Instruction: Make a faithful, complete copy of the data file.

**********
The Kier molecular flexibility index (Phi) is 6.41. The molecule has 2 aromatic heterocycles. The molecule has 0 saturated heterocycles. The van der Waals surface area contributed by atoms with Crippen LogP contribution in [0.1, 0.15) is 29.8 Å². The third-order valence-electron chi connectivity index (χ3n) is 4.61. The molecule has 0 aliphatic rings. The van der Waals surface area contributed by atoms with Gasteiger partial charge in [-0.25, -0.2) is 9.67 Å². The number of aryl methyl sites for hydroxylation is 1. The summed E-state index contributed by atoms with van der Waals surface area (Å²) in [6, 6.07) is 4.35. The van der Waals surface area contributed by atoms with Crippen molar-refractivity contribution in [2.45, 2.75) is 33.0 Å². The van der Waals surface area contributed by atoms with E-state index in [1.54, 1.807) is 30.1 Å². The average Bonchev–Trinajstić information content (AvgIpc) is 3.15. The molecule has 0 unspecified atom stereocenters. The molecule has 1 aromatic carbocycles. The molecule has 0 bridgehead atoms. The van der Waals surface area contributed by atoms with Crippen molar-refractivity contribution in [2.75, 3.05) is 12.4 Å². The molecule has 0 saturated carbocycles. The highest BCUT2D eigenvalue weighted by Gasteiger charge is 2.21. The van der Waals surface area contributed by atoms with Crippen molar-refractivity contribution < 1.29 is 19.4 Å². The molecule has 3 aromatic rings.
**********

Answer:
The Kier molecular flexibility index (Phi) is 6.41. The molecule has 2 aromatic heterocycles. The molecule has 0 saturated heterocycles. The van der Waals surface area contributed by atoms with Crippen LogP contribution in [0.1, 0.15) is 29.8 Å². The third-order valence-electron chi connectivity index (χ3n) is 4.61. The molecule has 0 aliphatic rings. The van der Waals surface area contributed by atoms with Gasteiger partial charge in [-0.25, -0.2) is 9.67 Å². The number of aryl methyl sites for hydroxylation is 1. The summed E-state index contributed by atoms with van der Waals surface area (Å²) in [6, 6.07) is 4.35. The van der Waals surface area contributed by atoms with Crippen molar-refractivity contribution in [2.45, 2.75) is 33.0 Å². The van der Waals surface area contributed by atoms with E-state index in [1.54, 1.807) is 30.1 Å². The average Bonchev–Trinajstić information content (AvgIpc) is 3.15. The molecule has 0 unspecified atom stereocenters. The molecule has 1 aromatic carbocycles. The molecule has 0 bridgehead atoms. The van der Waals surface area contributed by atoms with Crippen molar-refractivity contribution in [2.75, 3.05) is 12.4 Å². The molecule has 0 saturated carbocycles. The highest BCUT2D eigenvalue weighted by Gasteiger charge is 2.21. The van der Waals surface area contributed by atoms with Crippen molar-refractivity contribution < 1.29 is 19.4 Å². The molecule has 3 aromatic rings.